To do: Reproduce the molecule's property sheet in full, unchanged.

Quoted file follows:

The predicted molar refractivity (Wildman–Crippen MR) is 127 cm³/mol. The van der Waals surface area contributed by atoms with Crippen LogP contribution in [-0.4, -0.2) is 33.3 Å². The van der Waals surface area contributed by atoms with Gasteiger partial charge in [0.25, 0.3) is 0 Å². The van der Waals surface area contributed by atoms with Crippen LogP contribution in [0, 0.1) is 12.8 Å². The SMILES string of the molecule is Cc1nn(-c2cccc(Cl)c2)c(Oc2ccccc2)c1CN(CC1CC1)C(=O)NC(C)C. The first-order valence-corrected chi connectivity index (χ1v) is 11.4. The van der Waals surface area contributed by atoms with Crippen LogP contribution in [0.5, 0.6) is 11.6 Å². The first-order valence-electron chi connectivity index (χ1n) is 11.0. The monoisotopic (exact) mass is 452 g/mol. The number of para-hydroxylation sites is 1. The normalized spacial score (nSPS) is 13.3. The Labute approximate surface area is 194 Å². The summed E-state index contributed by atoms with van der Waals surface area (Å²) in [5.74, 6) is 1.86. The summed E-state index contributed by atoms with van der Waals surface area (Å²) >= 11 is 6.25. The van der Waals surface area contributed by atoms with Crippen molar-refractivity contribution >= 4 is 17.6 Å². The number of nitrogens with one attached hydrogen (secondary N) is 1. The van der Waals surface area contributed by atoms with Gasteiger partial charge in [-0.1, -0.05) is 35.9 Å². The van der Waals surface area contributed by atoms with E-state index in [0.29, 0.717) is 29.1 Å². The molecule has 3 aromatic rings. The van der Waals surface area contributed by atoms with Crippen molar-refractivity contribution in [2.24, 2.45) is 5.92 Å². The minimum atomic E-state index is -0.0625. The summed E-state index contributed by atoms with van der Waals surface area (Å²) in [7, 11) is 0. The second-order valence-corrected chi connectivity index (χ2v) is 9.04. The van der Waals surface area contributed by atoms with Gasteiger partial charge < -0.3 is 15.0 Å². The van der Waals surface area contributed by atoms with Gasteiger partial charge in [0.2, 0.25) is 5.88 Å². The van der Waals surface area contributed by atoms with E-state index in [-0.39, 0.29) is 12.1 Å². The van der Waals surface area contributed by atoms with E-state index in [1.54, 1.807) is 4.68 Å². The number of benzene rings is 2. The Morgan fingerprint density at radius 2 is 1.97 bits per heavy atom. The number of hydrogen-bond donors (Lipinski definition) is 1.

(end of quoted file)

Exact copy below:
The predicted molar refractivity (Wildman–Crippen MR) is 127 cm³/mol. The van der Waals surface area contributed by atoms with Crippen LogP contribution in [-0.4, -0.2) is 33.3 Å². The van der Waals surface area contributed by atoms with Gasteiger partial charge in [0.25, 0.3) is 0 Å². The van der Waals surface area contributed by atoms with Crippen LogP contribution in [0, 0.1) is 12.8 Å². The SMILES string of the molecule is Cc1nn(-c2cccc(Cl)c2)c(Oc2ccccc2)c1CN(CC1CC1)C(=O)NC(C)C. The first-order valence-corrected chi connectivity index (χ1v) is 11.4. The van der Waals surface area contributed by atoms with Crippen LogP contribution in [0.5, 0.6) is 11.6 Å². The first-order valence-electron chi connectivity index (χ1n) is 11.0. The monoisotopic (exact) mass is 452 g/mol. The number of para-hydroxylation sites is 1. The normalized spacial score (nSPS) is 13.3. The Labute approximate surface area is 194 Å². The summed E-state index contributed by atoms with van der Waals surface area (Å²) in [5.74, 6) is 1.86. The summed E-state index contributed by atoms with van der Waals surface area (Å²) >= 11 is 6.25. The van der Waals surface area contributed by atoms with Crippen molar-refractivity contribution >= 4 is 17.6 Å². The number of nitrogens with one attached hydrogen (secondary N) is 1. The van der Waals surface area contributed by atoms with Gasteiger partial charge in [-0.1, -0.05) is 35.9 Å². The van der Waals surface area contributed by atoms with E-state index in [0.29, 0.717) is 29.1 Å². The molecule has 3 aromatic rings. The van der Waals surface area contributed by atoms with Crippen molar-refractivity contribution in [2.24, 2.45) is 5.92 Å². The minimum atomic E-state index is -0.0625. The summed E-state index contributed by atoms with van der Waals surface area (Å²) in [7, 11) is 0. The second-order valence-corrected chi connectivity index (χ2v) is 9.04. The van der Waals surface area contributed by atoms with Gasteiger partial charge < -0.3 is 15.0 Å². The van der Waals surface area contributed by atoms with Gasteiger partial charge in [0.2, 0.25) is 5.88 Å². The van der Waals surface area contributed by atoms with E-state index in [-0.39, 0.29) is 12.1 Å². The van der Waals surface area contributed by atoms with E-state index in [1.54, 1.807) is 4.68 Å². The number of benzene rings is 2. The Morgan fingerprint density at radius 2 is 1.97 bits per heavy atom. The number of hydrogen-bond donors (Lipinski definition) is 1.